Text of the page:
The incident light will be scattered away due to the inhomogeneity of the refractive index in many materials which will greatly reduce the imaging depth and degrade the imaging quality. Many exciting methods have been presented in recent years for solving this problem and realizing imaging through a highly scattering medium, such as the wavefront modulation technique and reconstruction technique. The imaging method based on compressed sensing (CS) theory can decrease the computational complexity because it doesn't require the whole speckle pattern to realize reconstruction. One of the key premises of this method is that the object is sparse or can be sparse representation. However, choosing a proper projection matrix is very important to the imaging quality. In this paper, we analyzed that the transmission matrix (TM) of a scattering medium obeys circular Gaussian distribution, which makes it possible that a scattering medium can be used as the measurement matrix in the CS theory. In order to verify the performance of this method, a whole optical system is simulated. Various projection matrices are introduced to make the object sparse, including the fast Fourier transform (FFT) basis, the discrete cosine transform (DCT) basis and the discrete wavelet transform (DWT) basis, the imaging performances of each of which are compared comprehensively. Simulation results show that for most targets, applying the discrete wavelet transform basis will obtain an image in good quality. This work can be applied to biomedical imaging and used to develop real-time imaging through highly scattering media.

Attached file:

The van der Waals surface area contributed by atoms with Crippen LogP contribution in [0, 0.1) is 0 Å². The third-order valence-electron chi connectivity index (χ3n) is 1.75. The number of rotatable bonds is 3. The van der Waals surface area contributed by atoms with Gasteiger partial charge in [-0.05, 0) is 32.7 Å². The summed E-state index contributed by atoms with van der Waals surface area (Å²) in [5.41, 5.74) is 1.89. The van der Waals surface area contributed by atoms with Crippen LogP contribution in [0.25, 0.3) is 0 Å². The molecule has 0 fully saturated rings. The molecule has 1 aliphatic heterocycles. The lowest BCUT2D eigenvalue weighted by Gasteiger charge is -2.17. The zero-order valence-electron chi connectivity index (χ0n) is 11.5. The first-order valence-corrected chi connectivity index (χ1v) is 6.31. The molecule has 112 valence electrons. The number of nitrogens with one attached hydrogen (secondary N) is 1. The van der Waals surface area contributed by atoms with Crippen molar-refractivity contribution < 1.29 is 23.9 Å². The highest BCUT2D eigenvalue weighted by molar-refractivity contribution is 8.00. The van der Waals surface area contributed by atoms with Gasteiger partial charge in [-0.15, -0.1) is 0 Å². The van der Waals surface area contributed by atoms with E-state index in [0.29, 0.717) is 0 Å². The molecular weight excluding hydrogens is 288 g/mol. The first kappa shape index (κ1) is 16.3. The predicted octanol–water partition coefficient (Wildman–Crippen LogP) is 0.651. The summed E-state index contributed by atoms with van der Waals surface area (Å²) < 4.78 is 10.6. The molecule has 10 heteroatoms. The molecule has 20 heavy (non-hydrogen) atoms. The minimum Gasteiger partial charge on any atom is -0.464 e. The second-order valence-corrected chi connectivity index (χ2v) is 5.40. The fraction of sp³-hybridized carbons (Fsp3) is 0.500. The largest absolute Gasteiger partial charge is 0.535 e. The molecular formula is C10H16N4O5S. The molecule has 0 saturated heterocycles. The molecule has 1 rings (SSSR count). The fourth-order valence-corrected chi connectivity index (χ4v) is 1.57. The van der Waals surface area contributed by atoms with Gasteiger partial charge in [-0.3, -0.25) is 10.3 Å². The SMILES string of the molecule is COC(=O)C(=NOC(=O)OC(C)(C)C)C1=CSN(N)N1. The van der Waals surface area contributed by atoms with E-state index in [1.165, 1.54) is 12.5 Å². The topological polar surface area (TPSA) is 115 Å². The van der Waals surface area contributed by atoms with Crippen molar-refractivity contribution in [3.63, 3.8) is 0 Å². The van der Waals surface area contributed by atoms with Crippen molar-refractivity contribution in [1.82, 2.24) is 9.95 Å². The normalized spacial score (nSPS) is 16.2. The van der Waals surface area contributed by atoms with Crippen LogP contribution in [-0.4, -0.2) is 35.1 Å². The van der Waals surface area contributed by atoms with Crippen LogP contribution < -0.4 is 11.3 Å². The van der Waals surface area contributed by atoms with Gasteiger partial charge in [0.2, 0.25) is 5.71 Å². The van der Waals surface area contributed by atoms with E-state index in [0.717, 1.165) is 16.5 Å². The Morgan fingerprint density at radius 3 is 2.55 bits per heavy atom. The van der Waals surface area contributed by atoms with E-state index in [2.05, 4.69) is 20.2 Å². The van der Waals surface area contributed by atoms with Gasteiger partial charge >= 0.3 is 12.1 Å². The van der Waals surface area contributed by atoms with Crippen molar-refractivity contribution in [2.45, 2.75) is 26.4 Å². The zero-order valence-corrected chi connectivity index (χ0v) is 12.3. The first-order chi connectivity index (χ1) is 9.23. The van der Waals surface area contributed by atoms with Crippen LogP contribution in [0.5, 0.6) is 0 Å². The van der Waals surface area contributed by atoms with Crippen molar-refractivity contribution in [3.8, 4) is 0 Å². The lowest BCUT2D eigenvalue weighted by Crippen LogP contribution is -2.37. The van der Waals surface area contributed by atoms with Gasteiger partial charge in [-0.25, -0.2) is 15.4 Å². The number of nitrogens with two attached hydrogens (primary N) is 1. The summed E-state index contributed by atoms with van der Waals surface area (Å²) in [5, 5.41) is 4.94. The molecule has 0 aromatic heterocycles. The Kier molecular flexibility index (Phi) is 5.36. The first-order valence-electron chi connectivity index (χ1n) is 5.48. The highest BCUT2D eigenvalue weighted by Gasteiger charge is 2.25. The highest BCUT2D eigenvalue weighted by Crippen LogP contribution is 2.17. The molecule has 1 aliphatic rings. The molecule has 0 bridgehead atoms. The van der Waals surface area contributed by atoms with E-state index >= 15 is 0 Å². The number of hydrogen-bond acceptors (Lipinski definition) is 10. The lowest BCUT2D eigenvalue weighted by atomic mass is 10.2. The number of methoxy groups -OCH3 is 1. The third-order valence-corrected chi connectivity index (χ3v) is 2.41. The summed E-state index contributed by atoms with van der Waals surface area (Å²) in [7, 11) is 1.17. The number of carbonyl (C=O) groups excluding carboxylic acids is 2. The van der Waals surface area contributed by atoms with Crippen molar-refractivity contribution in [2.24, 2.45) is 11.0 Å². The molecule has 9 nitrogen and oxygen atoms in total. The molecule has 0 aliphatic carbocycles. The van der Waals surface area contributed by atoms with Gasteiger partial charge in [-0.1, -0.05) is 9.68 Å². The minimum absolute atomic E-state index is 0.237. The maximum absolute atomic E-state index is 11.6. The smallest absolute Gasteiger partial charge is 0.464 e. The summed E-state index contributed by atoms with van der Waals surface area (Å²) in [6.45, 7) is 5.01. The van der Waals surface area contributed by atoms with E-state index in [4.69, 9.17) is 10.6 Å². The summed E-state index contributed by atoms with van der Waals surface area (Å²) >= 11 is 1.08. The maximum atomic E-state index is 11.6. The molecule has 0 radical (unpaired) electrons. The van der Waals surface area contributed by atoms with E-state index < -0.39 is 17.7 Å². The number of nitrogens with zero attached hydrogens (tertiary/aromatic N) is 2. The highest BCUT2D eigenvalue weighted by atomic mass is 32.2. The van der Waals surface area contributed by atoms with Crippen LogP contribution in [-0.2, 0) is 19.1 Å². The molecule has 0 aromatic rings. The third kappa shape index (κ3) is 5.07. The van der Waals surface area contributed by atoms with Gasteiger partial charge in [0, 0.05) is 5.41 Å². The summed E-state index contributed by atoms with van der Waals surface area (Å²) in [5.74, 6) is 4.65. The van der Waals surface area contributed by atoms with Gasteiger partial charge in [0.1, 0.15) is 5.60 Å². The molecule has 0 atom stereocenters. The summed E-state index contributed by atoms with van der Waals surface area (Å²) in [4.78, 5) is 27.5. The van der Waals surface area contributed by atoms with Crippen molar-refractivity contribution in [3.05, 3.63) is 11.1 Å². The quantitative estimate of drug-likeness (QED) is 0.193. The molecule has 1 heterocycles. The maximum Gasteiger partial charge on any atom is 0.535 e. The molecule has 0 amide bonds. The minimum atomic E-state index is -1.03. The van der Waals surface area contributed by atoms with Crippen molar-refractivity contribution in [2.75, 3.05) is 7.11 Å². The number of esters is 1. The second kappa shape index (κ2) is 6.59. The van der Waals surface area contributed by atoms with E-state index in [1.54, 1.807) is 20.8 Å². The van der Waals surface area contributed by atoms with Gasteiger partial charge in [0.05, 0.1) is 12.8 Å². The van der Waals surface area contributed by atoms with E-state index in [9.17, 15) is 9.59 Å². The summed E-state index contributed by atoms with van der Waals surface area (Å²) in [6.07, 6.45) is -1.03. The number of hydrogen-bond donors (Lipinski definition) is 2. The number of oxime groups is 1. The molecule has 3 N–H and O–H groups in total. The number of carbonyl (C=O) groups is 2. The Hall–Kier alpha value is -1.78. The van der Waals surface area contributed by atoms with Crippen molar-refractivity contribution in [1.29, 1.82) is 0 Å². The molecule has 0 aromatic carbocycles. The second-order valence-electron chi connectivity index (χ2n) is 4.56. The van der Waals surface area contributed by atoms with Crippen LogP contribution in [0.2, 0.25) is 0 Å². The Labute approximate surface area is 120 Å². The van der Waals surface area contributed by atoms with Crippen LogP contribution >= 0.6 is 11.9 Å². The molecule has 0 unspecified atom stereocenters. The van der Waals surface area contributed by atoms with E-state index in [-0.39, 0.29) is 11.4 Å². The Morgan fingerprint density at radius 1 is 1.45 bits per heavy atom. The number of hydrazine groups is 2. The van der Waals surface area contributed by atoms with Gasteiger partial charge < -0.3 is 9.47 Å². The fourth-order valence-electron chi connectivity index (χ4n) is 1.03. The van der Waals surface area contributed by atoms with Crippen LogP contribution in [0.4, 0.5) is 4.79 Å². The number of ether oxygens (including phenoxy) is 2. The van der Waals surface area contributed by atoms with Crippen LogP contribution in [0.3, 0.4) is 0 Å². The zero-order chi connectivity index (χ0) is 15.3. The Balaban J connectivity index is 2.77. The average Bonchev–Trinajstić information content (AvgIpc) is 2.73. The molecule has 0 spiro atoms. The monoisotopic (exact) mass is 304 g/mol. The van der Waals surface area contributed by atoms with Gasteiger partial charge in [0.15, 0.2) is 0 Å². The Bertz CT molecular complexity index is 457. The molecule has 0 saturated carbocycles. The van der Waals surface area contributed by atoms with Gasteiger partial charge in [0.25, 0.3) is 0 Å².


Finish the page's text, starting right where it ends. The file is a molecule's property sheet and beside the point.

12. Influence of physical parameters on radiation protection and image quality in intra-oral radiology

    NASA Astrophysics Data System (ADS)

    Belinato, W.; Souza, D. N.

    2011-10-01

    In the world of diagnostic imaging, radiography is an important supplementary method for dental diagnosis. In radiology, special attention must be paid to the radiological protection of patients and health professionals, and also to image quality for correct diagnosis. In Brazil, the national rules governing the operation of medical and dental radiology were specified in 1998 by the National Sanitary Surveillance Agency, complemented in 2005 by the guide "Medical radiology: security and performance of equipment." In this study, quality control tests were performed in public clinics with dental X-ray equipment in the State of Sergipe, Brazil, with consideration of the physical parameters that influence radiological protection and also the quality of images taken in intra-oral radiography. The accuracy of the exposure time was considered acceptable for equipment with digital timers. Exposure times and focal-spot size variations can lead to increased entrance dose. Increased dose has also been associated with visual processing of radiographic film, which often requires repeating the radiographic examination.

  13. A study of image quality for radar image processing. [synthetic aperture radar imagery

    NASA Technical Reports Server (NTRS)

    King, R. W.; Kaupp, V. H.; Waite, W. P.; Macdonald, H. C.

    1982-01-01